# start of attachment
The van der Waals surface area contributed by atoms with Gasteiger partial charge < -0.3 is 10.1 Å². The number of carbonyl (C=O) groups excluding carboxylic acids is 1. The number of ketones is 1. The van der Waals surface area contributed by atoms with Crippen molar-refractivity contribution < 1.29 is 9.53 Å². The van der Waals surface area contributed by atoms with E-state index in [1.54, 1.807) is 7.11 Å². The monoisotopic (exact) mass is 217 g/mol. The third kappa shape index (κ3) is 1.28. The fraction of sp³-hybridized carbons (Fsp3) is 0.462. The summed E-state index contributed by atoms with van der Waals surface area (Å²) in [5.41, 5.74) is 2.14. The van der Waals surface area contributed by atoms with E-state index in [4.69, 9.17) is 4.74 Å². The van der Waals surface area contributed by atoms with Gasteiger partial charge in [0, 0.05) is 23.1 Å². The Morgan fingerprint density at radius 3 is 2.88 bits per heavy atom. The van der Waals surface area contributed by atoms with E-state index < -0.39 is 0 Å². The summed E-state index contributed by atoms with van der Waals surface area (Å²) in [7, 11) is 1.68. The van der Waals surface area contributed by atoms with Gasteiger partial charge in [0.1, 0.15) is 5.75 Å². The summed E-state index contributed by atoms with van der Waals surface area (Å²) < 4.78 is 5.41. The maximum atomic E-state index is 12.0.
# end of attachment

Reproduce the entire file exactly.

The van der Waals surface area contributed by atoms with Gasteiger partial charge < -0.3 is 10.1 Å². The number of carbonyl (C=O) groups excluding carboxylic acids is 1. The number of ketones is 1. The van der Waals surface area contributed by atoms with Crippen molar-refractivity contribution < 1.29 is 9.53 Å². The van der Waals surface area contributed by atoms with E-state index in [1.54, 1.807) is 7.11 Å². The monoisotopic (exact) mass is 217 g/mol. The third kappa shape index (κ3) is 1.28. The fraction of sp³-hybridized carbons (Fsp3) is 0.462. The summed E-state index contributed by atoms with van der Waals surface area (Å²) in [5.41, 5.74) is 2.14. The van der Waals surface area contributed by atoms with E-state index in [4.69, 9.17) is 4.74 Å². The van der Waals surface area contributed by atoms with Gasteiger partial charge in [0, 0.05) is 23.1 Å². The Morgan fingerprint density at radius 3 is 2.88 bits per heavy atom. The van der Waals surface area contributed by atoms with E-state index < -0.39 is 0 Å². The summed E-state index contributed by atoms with van der Waals surface area (Å²) in [7, 11) is 1.68. The van der Waals surface area contributed by atoms with Gasteiger partial charge in [0.1, 0.15) is 5.75 Å². The summed E-state index contributed by atoms with van der Waals surface area (Å²) < 4.78 is 5.41. The maximum atomic E-state index is 12.0.